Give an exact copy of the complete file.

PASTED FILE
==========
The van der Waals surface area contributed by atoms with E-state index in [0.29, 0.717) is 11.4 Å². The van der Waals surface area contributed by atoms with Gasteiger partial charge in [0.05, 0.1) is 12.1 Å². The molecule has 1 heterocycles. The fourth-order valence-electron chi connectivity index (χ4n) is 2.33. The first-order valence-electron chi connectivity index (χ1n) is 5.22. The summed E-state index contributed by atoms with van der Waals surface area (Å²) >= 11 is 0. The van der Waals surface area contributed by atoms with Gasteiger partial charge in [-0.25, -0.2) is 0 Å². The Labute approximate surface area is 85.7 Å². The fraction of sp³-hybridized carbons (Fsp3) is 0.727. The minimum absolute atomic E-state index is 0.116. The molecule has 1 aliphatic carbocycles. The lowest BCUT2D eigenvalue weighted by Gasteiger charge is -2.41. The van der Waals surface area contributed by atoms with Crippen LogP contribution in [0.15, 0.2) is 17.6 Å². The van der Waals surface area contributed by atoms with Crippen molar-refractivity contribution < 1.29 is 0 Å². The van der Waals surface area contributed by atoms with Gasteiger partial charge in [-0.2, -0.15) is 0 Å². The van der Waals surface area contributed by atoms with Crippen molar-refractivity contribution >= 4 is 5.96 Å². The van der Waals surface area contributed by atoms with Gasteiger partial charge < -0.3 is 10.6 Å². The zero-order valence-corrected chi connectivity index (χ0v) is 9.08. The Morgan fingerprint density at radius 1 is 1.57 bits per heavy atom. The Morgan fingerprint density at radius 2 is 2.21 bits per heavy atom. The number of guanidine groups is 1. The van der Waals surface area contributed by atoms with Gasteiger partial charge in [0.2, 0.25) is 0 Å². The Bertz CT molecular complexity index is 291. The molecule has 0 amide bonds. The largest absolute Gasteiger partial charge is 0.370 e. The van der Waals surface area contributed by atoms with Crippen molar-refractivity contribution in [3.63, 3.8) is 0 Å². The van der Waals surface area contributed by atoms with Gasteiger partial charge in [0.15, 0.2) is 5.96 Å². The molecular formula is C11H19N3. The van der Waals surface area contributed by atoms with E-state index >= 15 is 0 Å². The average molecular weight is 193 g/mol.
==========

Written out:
The van der Waals surface area contributed by atoms with E-state index in [0.29, 0.717) is 11.4 Å². The van der Waals surface area contributed by atoms with Gasteiger partial charge in [0.05, 0.1) is 12.1 Å². The molecule has 1 heterocycles. The fourth-order valence-electron chi connectivity index (χ4n) is 2.33. The first-order valence-electron chi connectivity index (χ1n) is 5.22. The summed E-state index contributed by atoms with van der Waals surface area (Å²) >= 11 is 0. The van der Waals surface area contributed by atoms with Gasteiger partial charge in [-0.25, -0.2) is 0 Å². The Labute approximate surface area is 85.7 Å². The fraction of sp³-hybridized carbons (Fsp3) is 0.727. The minimum absolute atomic E-state index is 0.116. The molecule has 1 aliphatic carbocycles. The lowest BCUT2D eigenvalue weighted by Gasteiger charge is -2.41. The van der Waals surface area contributed by atoms with Crippen LogP contribution in [0.15, 0.2) is 17.6 Å². The van der Waals surface area contributed by atoms with Crippen molar-refractivity contribution < 1.29 is 0 Å². The van der Waals surface area contributed by atoms with Gasteiger partial charge in [-0.2, -0.15) is 0 Å². The van der Waals surface area contributed by atoms with Crippen molar-refractivity contribution >= 4 is 5.96 Å². The van der Waals surface area contributed by atoms with Gasteiger partial charge < -0.3 is 10.6 Å². The zero-order valence-corrected chi connectivity index (χ0v) is 9.08. The Morgan fingerprint density at radius 1 is 1.57 bits per heavy atom. The Morgan fingerprint density at radius 2 is 2.21 bits per heavy atom. The number of guanidine groups is 1. The van der Waals surface area contributed by atoms with Gasteiger partial charge in [0.2, 0.25) is 0 Å². The Bertz CT molecular complexity index is 291. The molecule has 0 amide bonds. The largest absolute Gasteiger partial charge is 0.370 e. The van der Waals surface area contributed by atoms with Crippen molar-refractivity contribution in [3.63, 3.8) is 0 Å². The van der Waals surface area contributed by atoms with Gasteiger partial charge in [0.15, 0.2) is 5.96 Å². The molecular formula is C11H19N3. The van der Waals surface area contributed by atoms with E-state index >= 15 is 0 Å². The average molecular weight is 193 g/mol.